5. Bible study and devotional reading, though interrelated, were not considered synonymous. Preachers who took time to feed personally on their Bibles apart from the more professional forms of Bible study reflected a teachable, humble spirit sometimes absent in those who only studied the Bible professionally. “Forget sometimes, in the name of Jesus Christ, the pulpit, the mission-room, the Bible class; open the Bible as simply as if you were on Crusoe’s island” (H. C. G. Moule,
To My Younger Brethren, p. 41).

6. Bible study and pastoral ministry were not mutually exclusive. Many kept the faces and needs of their church people in view while hovering over the Scripture, thus motivating their study of the Scriptures.

7. Gleaning the fruit of others’ study was personally enriching and often stimulated further Bible study.


The most inspirational description I have heard from a modern preacher about the ministry came from James Stalker of Scotland (1848–1927) during an ordination sermon:


I like to think of the minister as only one of the congregation set apart by the rest for a particular purpose. They say to him: Look, brother, we are busy with our daily toils, and confused with cares, but we eagerly long for peace and light to illuminate our life, and we have heard there is a land where these are to be found, a land of repose and joy, full of thoughts that breathe and words that burn, but we cannot go thither ourselves.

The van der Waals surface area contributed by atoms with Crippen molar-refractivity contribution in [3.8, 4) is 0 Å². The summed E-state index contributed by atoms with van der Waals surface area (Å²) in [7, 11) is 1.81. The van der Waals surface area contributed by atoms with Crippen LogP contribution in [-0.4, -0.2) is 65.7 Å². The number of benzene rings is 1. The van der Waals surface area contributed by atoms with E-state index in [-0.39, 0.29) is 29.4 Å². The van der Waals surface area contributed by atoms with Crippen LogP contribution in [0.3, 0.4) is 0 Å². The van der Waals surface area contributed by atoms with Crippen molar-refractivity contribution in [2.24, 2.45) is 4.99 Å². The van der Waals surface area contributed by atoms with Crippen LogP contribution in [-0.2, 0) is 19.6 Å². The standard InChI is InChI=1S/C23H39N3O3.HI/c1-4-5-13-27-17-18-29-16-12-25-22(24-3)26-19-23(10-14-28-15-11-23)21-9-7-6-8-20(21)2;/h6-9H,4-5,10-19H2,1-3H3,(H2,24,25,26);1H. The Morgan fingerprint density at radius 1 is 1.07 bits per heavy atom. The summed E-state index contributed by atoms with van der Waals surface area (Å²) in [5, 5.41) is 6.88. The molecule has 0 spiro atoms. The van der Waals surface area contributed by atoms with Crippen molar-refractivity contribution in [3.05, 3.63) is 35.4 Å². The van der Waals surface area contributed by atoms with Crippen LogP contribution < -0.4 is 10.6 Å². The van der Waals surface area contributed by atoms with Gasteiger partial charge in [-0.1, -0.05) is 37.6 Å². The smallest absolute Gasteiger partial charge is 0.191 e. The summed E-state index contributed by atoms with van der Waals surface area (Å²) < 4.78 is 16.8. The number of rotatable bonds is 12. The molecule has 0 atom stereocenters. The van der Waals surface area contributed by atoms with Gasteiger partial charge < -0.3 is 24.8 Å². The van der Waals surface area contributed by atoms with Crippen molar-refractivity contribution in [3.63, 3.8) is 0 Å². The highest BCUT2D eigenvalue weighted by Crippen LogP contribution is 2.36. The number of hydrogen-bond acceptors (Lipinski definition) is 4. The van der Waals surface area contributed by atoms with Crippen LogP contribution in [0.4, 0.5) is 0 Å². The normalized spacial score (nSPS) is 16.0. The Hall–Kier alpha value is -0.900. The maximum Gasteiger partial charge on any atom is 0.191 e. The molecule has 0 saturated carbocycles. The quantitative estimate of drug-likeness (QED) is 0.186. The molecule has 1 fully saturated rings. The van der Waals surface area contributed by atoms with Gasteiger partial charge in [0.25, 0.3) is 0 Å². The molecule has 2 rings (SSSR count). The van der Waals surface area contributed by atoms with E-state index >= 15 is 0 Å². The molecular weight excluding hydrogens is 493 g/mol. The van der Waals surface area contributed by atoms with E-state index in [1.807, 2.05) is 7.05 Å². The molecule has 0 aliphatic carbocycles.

We are too embroiled in daily cares. Come, we will elect you, and set you free from toil, and you shall go thither for us, and week by week trade with that land and bring us its treasures and its spoils (Alexander Gammie,
Preachers I Have Heard, pp. 44–45).


Indeed, it is our glorious task to “week by week trade with that land and bring [our people] its treasures and its spoils.” Paul established the biblical standard for us. God has enabled many who have preceded us to be faithful to that calling in the quiet of their studies. May the Lord enable our generation of preachers to be faithful in this vital aspect of our holy calling so that we will be well pleasing to the One Who put us into the ministry (II Corinthians 5:9).


Robert Vincent is an assistant pastor at Mount Calvary Baptist Church in Greenville, South Carolina. He also teaches Church History at Bob Jones University Seminary.